Compy Goggles, and remembering Greg Hind

We regularly get new customers finding us via our original Hind compy goggles (now called the Water Gear Competition / compy goggles). Here is one story from a long-time loyal customer.

IX. Of goggles, and remembering Greg Hind
an article written by The Siljan Diary (Marathon Swimming in a Swedish Lake)

water-gearI  discovered Hind goggles in 1981 when  I  started  swimming. I tried a variety  of goggles, but the first time I  put on a pair  of Hinds, I  never** looked for  anything  else.  I used to buy  them,  six at a time (2 pairs of each of three colors), from  a catalog.  At that  time,  there was a Barracuda goggle on the  market,  that  cost  $18, and  I had  no  interest in buying into that.  I liked my  $2.95 Hinds.

There were some scares over the years.  Eventually  the goggles  were called “Hind Compy” goggles.  And,  at some points in  the 1990’s there were  rumors that  “Hind” was going out  of business.  I  remember buying  a [ton] of  goggles,  getting  my  inventory  up, possibly,  for the  rest of  my  life.

In  1997 Lisa and  I and our two  sons  moved to  San Luis Obispo, and I  soon realized that  “Hind” was a local–Greg Hind and  his  wife,  Jane.  The company, once called “Hind Performance  Wear” was  now known  as GH Sports.  They  were located on none other than Hind Lane,  not four  blocks from  my house  in San  Luis Obispo.

Somewhere along the road, the  rights  to  the  Hind Compy mold were sold,  and eventually  the  goggle was reincarnated, and lives  on today,  with  the name  “Water Gear”.   GH Sports carries these  goggles; they  are all  I ever buy.

swede_gogg** I confess this,  though: when  I learned  about  swedish  goggles (maybe  in  the mid 1980s) I  was certain  that  I  was a swedish goggle person. They  had a string,  fer chrissake, that went  across  the bridge of  your nose!  And they did not have any  foam liner–they were like  a couple of European soft-boiled egg cups, pressed upside down against  your eyeballs.  They were so  minimalist–I  knew  they  were  the goggle I’d  always  been  destined  to  wear.  I  bought a couple pair of  them, flatly turning my  back on my Hinds.   However….they hurt my eyeballs.  Those damn  egg cups bit into  my eyeballs  the  whole time  I  swam.  I  liked  the idea  of the swedes so  much,  though,  that I persisted  for a couple of  weeks with  them,  bruised eyeballs  and  all.  In  the  end though, I  just  could not wear them.   I’ve always  felt a little  disappointed in  myself for  not having  been  able to  embrace the  swedish  technology,  but alas, it  is so.  (Sorry for briefly straying, Greg.)  However,  once I got over my infatuation with  the swedes, I  came fully to my senses, realizing that Hind Compies were my destiny, and that is how I’ve outfit myself ever since.]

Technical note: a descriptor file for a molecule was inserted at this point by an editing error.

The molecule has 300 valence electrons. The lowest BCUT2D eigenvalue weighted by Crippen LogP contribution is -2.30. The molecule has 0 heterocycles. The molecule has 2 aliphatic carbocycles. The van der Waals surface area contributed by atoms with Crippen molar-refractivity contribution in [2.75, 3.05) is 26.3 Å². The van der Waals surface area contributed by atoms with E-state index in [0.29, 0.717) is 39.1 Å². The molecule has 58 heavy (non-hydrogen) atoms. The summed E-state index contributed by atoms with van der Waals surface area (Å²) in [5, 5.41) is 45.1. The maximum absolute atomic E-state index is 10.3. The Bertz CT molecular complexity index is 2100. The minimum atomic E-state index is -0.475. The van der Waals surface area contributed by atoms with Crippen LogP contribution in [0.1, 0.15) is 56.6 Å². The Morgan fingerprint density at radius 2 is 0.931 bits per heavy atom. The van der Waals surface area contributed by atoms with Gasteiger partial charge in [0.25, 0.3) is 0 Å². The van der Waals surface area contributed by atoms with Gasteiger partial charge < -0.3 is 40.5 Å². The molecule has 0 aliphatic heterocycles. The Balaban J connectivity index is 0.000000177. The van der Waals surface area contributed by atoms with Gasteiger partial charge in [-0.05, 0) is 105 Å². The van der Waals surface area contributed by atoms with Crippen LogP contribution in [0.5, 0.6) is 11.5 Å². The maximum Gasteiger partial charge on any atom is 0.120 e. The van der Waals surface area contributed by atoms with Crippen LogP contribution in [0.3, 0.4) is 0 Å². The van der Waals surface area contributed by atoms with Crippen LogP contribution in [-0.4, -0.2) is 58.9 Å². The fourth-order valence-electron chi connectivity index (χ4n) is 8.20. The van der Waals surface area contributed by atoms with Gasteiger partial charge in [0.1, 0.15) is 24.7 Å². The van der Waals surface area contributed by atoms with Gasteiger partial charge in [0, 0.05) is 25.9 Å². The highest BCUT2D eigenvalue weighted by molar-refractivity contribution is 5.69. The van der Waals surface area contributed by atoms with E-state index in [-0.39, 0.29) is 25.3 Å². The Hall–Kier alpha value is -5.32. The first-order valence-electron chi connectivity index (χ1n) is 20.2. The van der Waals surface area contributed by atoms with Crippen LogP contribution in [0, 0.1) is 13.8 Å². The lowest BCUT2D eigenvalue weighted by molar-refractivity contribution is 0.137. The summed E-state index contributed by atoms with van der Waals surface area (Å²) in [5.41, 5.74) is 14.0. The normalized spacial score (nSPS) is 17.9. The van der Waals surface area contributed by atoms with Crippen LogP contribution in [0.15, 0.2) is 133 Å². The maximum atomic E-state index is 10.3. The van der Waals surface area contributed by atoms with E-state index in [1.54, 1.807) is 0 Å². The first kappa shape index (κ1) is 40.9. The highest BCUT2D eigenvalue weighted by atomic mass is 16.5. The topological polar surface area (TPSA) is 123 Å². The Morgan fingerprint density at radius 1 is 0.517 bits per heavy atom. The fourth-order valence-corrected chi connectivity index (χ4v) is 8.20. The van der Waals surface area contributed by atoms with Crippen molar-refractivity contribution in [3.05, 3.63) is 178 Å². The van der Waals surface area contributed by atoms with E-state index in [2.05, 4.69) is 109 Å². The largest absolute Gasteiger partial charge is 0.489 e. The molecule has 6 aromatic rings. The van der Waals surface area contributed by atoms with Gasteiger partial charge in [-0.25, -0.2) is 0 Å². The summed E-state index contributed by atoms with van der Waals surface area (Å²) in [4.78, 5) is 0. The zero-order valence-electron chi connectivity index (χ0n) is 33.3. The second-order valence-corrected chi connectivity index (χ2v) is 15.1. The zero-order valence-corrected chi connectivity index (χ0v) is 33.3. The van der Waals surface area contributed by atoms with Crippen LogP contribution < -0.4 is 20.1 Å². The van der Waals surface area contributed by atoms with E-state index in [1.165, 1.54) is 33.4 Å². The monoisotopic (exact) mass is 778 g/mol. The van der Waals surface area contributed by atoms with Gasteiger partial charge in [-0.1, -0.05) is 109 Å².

Greg swam at the  same pool as I  did,  and  often, when  I  would arrive at 5:25 am or  so, Greg and  his swim buddy Joel (Hispanic pronunciation = “Hoe-ell”) were just  completing   a short,  but regular, 25 minute workout.  Our paths  would overlap in  the hot tub for a few minutes–I  often soak for  a few minutes  before  starting my swim  workout.  Greg Hind, Hoe-ell, and  myself talked on many mornings.  Greg was a kind-hearted guy–an eccentric sort of character I thought.  He took  a keen  interest in  my  ocean  swimming,  and could always put a good question  to me about  one or another  aspects of  ocean swimming. He encouraged me to write about my swimming.  He gave me access to his Pozo area ranch, and I fly fished the Salinas River there many times. He was an inventor  and an  innovator; a couple of times he wanted me  to try a swim vest that he was developing,  to provide more freedom of movement  for  the swimmer,  while also  providing  insulation from  the cold.  (Curmudgeon-like, I  had to  remind him  that such wimpy  contraband like  this,  is  not allowed in  marathon swimming….)  Greg was a generous guy–he  had his fingers in  many  projects–and always, it seemed he was building,  helping, promoting, encouraging.  And generally this  was done with little  or no publicity–he was a stalwart fixture  in the SLO community–a positive force that  stayed mostly,  it seemed to me,  out  of  the limelight.  Greg Hind passed away in October of 2012.  Greg is  missed by  many.

This morning  when I  jumped in the pool, it happened that I  was in the same  lane as Hoe-ell, and physically absent, as ever he shall be, was Greg Hind.  Hoe-ell and  I exchanged a few words; Greg’s name was not mentioned,  but  I  think  we both knew  he was there with us.  We swam off, each to  his  own workout…

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